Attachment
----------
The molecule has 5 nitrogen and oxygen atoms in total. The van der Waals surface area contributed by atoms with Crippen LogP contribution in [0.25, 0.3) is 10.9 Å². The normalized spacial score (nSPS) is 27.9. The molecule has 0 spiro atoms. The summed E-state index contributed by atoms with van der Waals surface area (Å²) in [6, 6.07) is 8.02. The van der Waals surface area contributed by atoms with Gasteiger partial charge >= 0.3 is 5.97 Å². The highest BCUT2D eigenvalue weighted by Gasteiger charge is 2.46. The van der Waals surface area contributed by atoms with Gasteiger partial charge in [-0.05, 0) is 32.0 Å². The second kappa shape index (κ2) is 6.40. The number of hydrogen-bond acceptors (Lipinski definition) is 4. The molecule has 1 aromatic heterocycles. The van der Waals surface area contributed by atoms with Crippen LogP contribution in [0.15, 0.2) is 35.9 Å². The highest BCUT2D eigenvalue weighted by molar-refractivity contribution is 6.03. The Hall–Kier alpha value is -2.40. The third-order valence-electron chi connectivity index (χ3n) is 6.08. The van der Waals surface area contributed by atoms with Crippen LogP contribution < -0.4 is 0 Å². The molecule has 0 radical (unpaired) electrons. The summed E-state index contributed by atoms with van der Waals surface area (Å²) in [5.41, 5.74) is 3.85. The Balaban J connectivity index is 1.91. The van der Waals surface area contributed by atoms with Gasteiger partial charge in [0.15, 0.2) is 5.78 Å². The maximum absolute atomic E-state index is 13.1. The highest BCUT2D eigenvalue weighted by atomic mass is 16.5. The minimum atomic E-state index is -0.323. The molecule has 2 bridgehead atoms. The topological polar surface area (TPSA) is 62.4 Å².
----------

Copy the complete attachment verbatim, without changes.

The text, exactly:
The molecule has 5 nitrogen and oxygen atoms in total. The van der Waals surface area contributed by atoms with Crippen LogP contribution in [0.25, 0.3) is 10.9 Å². The normalized spacial score (nSPS) is 27.9. The molecule has 0 spiro atoms. The summed E-state index contributed by atoms with van der Waals surface area (Å²) in [6, 6.07) is 8.02. The van der Waals surface area contributed by atoms with Gasteiger partial charge >= 0.3 is 5.97 Å². The highest BCUT2D eigenvalue weighted by Gasteiger charge is 2.46. The van der Waals surface area contributed by atoms with Gasteiger partial charge in [-0.05, 0) is 32.0 Å². The second kappa shape index (κ2) is 6.40. The number of hydrogen-bond acceptors (Lipinski definition) is 4. The molecule has 1 aromatic heterocycles. The van der Waals surface area contributed by atoms with Crippen LogP contribution in [0.15, 0.2) is 35.9 Å². The highest BCUT2D eigenvalue weighted by molar-refractivity contribution is 6.03. The Hall–Kier alpha value is -2.40. The third-order valence-electron chi connectivity index (χ3n) is 6.08. The van der Waals surface area contributed by atoms with Crippen LogP contribution < -0.4 is 0 Å². The molecule has 0 radical (unpaired) electrons. The summed E-state index contributed by atoms with van der Waals surface area (Å²) in [5.41, 5.74) is 3.85. The Balaban J connectivity index is 1.91. The van der Waals surface area contributed by atoms with Gasteiger partial charge in [0.15, 0.2) is 5.78 Å². The maximum absolute atomic E-state index is 13.1. The highest BCUT2D eigenvalue weighted by atomic mass is 16.5. The minimum atomic E-state index is -0.323. The molecule has 2 bridgehead atoms. The topological polar surface area (TPSA) is 62.4 Å².